Kidney stone disease (nephrolithiasis) is a condition characterized by the occurrence and the presence of calculi stones in the urinary tract.
Kidney stone disease is a common disorder which can affect people of different ethnic groups, age, and sexes, although usually older people tend to face problems associated with kidney stones. It was estimated that approximately 10% of people have a large kidney stone at some point in their life. Kidney stones may be different in size, from sand-like small particles to large round stones which can block the urine outflow. Some stones, known as the staghorn calculi, fill the whole kidney pelvis and the calyces. When a stone blocks the ureter, it causes an acute attack of severe lower back pain irradiating to the groin which comes and goes as the stones move in the urinary tract.
- Diet high in protein and/or sodium, low in calcium;
- Diseases affecting the ileum or resection of the gut;
- Renal tubular acidosis;
- Familial hypercalciuria;
- Medullary sponge kidney;
- Primary oxaluria;
Calculi are aggregates of various minerals, their structure depends on the urine pH; substances dissolved in urine become solid again under certain circumstances and form the stones. Calcium oxalate stones are the most common, less common are calcium phosphate, uric acid stones, struvite (magnesium ammonium phosphate) and cystine stones. A mixture of different crystal types also happens (for example, some stones are composed of calcium oxalate and calcium phosphate). In rare cases, kidney stones are built of some medications such as acyclovir, indinavir or triamterene.
- Dietary risk factors
High dietary animal protein, oxalate, sodium, sucrose, and fructose are associated with an increased risk of developing kidney stones. On the other hand, a diet rich in calcium, potassium, and phylate is known to decrease the risk.
- Nondietary risk factors
Age, race, body size and environmental factors are thought to be related to the risk of developing kidney stones. Stone disease is more common among middle-aged white men. Obesity also increases the risk. Other important risk factors are working in a hot environment or lack of ready access to water or a bathroom.
- Urinary risk factors
Urine volume may influence the kidney stones formation – lower urine volume increases the risk of lithogenesis. Higher excretion of calcium with the urine is also known to increase the likelihood of the urine stones. High urine oxalate excretion also increases the risk of calcium oxalate stone formation. Urine pH changes the solubility of minerals in the urine and thus may both increase or decrease the risk of developing kidney stones.
- Genetic risk factors
Individuals with a family history of kidney stone disease are more likely to have urinary stones themselves. Such genetic disorders as primary hyperoxaluria and cystinuria.
For a long time, kidney stones remain asymptomatic and are referred to as “silent stones” until it suddenly blocks the urine outflow through the ureter and injures the urinary tract, causing acute loin pain radiating to the groin, testis or labia and bloody urine – this is known as the renal or ureteric colic. The pain is very intense, increases gradually and worsens during attacks, therefore, a person is restless and worried. In-between the attacks, pain in the back is dull. Sometimes a person has a profuse sweating and pale skin. Vomiting and nausea also develop. Typically, pain occurs abruptly, sometimes at night and awakes a person. Urinary urgency and frequency may also bother. Of note, the symptom severity does not correlate with the size of the stone/stones.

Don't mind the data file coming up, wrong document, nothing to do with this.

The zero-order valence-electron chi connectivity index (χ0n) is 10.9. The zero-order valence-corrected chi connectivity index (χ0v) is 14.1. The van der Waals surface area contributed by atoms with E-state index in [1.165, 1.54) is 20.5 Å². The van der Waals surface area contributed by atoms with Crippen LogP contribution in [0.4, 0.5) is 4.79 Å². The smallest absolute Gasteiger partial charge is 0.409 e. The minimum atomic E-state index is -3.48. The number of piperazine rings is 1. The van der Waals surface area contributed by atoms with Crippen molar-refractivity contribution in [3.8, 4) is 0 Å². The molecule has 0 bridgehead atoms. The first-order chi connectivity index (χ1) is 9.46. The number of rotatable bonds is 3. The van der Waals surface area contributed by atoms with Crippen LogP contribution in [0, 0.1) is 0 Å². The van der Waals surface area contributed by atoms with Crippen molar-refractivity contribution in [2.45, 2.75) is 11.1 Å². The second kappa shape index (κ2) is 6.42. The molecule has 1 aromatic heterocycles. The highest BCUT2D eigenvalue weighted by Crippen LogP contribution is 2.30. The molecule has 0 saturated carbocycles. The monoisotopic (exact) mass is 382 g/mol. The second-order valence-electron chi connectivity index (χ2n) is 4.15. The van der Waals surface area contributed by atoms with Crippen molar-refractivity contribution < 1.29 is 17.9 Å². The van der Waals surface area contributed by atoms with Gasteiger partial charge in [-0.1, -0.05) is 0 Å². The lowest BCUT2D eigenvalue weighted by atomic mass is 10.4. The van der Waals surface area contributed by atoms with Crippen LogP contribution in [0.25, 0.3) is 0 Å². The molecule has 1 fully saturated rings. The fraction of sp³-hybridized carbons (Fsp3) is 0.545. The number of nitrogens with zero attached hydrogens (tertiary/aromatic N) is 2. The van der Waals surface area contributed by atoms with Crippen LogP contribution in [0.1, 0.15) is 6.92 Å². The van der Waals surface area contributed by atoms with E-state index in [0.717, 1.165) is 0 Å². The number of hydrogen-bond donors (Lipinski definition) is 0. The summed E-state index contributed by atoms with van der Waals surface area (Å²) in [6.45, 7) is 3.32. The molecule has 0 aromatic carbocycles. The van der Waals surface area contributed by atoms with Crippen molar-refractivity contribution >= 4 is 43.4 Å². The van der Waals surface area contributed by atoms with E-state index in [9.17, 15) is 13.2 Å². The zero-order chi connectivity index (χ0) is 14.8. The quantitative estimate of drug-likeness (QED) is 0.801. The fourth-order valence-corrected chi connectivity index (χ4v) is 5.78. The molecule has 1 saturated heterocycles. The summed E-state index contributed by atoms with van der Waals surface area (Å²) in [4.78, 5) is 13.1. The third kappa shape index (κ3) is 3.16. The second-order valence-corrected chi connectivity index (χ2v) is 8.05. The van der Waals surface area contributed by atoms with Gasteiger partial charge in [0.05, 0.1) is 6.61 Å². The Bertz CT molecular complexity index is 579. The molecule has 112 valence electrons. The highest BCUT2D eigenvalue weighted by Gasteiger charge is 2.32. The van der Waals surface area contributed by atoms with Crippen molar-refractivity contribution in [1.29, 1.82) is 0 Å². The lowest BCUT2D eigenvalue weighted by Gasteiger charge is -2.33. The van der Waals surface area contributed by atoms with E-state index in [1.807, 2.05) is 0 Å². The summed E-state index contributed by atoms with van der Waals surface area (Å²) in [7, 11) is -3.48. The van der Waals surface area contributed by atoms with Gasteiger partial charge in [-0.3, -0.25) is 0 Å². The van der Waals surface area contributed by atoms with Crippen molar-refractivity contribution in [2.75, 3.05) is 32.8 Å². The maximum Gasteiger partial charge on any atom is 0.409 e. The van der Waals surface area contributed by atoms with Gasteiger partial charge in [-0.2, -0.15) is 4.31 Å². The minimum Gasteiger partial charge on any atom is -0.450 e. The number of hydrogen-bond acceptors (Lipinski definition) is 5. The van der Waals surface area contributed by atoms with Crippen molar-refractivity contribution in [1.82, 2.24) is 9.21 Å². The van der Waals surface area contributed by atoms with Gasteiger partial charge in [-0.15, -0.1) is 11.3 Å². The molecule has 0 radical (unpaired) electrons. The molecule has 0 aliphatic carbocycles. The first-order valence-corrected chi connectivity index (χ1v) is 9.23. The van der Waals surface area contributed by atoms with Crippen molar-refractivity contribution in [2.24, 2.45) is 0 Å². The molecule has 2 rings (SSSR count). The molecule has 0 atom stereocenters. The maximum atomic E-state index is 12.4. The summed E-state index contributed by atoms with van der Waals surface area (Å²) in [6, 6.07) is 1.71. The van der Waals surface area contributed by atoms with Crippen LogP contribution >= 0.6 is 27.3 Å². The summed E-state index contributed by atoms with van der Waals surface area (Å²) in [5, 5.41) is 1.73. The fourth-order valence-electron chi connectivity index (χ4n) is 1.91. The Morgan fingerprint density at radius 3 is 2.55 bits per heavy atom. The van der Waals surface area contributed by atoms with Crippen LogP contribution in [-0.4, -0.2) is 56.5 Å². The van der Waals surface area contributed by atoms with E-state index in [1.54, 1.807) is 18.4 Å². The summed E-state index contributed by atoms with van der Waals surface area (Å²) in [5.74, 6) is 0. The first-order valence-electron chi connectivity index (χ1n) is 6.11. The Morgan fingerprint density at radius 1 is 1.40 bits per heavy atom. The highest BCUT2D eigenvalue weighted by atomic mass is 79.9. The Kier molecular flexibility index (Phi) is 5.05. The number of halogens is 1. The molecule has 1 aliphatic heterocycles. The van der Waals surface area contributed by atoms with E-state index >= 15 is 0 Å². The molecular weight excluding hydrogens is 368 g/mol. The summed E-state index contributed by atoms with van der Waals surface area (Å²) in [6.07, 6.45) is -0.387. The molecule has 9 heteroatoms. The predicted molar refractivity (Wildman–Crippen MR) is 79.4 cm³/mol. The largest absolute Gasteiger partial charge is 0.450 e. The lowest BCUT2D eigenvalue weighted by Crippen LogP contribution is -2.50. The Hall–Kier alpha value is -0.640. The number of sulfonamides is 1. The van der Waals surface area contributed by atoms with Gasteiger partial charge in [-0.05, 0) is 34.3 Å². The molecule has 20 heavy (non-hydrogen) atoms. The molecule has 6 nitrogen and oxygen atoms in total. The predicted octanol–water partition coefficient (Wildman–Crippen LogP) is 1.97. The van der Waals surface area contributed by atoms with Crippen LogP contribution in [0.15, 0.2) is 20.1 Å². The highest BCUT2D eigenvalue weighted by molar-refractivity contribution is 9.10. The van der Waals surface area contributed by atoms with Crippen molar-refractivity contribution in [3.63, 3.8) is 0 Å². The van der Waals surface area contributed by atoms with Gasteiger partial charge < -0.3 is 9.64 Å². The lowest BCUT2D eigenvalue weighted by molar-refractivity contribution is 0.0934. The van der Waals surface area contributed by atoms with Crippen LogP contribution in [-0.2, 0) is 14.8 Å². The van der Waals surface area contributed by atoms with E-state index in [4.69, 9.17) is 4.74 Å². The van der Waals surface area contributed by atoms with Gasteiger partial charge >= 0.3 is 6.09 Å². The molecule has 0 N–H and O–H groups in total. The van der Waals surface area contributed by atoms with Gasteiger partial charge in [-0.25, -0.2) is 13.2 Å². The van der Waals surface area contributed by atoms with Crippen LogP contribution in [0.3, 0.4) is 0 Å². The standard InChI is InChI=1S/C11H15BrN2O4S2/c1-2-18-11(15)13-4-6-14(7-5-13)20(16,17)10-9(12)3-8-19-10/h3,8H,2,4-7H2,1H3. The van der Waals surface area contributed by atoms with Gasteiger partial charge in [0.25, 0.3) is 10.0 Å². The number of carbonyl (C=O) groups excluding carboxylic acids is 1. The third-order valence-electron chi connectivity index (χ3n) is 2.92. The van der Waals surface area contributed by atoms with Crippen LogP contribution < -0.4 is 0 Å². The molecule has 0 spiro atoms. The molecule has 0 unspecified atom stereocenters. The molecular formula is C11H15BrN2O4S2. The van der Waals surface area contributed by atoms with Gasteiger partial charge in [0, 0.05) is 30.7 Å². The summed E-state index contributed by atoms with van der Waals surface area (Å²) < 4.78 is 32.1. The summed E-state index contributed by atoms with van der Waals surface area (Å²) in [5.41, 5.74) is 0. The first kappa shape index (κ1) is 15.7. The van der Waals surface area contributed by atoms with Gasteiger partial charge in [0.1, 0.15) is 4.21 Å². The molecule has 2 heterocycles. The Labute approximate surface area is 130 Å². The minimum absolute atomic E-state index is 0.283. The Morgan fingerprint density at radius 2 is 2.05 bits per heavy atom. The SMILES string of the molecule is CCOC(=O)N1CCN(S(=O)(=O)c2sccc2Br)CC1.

The white blood cell count may be increased during the attack of ureteric colic. Urinalysis reveals the presence of red blood cells and white blood cells in the urine and sometimes salt crystals. An ultrasound examination may be used to confirm the diagnosis, although CT is more sensitive.
Treatment of renal colic should be initiated immediately. As renal colic is very painful – nonsteroidal anti-inflammatory drugs or even narcotic analgetics to relieve the pain.
Stones with a diameter of less than 4 mm may pass spontaneously. Other stones have to be removed surgically – fragmented with a laser via percutaneous nephrolithotomy or with an ultrasonic disaggregator. Extracorporeal shock wave lithotripsy may also be used to break the big stone into small pieces which can path through the urinary system easily.
Diclofenac may be administered orally or as a suppository (100 mg) – typically it is enough, although sometimes the administration of morphine or pethidine is required.
Dietary modifications are helpful to prevent calcium stone formation. Increased fluid intake up to 3-4 L distributed throughout a day is recommended. Sodium intake should be restricted. Food rich in oxalates (spinach, rhubarb) should be avoided. On the other hand, calcium intake has to be enough, whereas calcium supplements should be avoided or taken only together with the meals.
Vitamin C or vitamin D supplements should be avoided.
Thiazide diuretics may be administered to reduce calcium excretion. Allopurinol is recommended if urate excretion is high.